Disco Dynamite is available on FLTV



hot nostalgically on celluloid Super 8, What is the Modern Mantra? shows the writers and directors, Merve Erdem and Kit Martin, traversing idyllic rural spaces, as a narrator dances between French and English in his discussion of what its title does or does not mean. Initially intended as a promotional video for their debut album Mantra Morderne, the film became an effort to employ, in their words, ‘concepts such as silence, discontinuity and repetition to destabilize the narrative coherences and the lucidity of meaning expected from a promotional film’. Heavy!


What is the Modern Mantra? Merve Erdem & Kit Martin, France/UK, 2019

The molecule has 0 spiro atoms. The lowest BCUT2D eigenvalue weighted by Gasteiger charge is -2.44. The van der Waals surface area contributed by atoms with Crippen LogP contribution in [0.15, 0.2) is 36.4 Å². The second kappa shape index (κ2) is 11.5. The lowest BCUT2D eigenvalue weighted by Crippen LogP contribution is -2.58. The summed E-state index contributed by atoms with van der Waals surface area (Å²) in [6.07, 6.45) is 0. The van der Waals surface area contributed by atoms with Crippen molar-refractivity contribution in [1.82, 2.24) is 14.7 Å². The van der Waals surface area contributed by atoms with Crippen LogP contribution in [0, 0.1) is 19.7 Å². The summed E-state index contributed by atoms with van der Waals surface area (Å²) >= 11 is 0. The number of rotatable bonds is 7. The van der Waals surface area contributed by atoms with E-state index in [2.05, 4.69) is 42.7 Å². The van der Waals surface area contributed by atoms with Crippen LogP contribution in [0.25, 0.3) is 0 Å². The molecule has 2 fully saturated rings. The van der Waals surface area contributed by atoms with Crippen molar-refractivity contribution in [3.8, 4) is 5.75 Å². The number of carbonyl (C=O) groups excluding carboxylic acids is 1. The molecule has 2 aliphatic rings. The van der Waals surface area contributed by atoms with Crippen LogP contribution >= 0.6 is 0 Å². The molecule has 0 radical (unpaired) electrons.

If that sounds unclear, that’s because it is. This is a film that doesn’t give answers. Rather, it seems to explore the inability to ever connect with a ‘real’, singular truth and, instead, wallows in the deliciously unexplainable contradictions and simulations that we live in, whilst focusing on sound, image and music. If highlighting the artificiality of our so-called reality is their game, their use of a carefully contrived colour palette works wonderfully. Throughout the film, the broken yolk-yellows of freshly ploughed fields and bright painted bricks are interwoven with intense bursts of blue. Flashes of red stitch the shots together - a crimson phone sneaking out of a pocket, a deep autumn red scarf, and burning red calligraphy reoccur throughout. Not only is this very satisfying to watch in a completed jigsaw kind of way, but it also draws attention to the unreality of the world Erdem and Martin have made for themselves. So far, so very French. The combination of this use of colour, some artfully organised images and the punctuation of the film with written signs is very reminiscent of Éric Rohmer’s work, particularly Le Rayon Vert [France, 1986]. This brings us to the film’s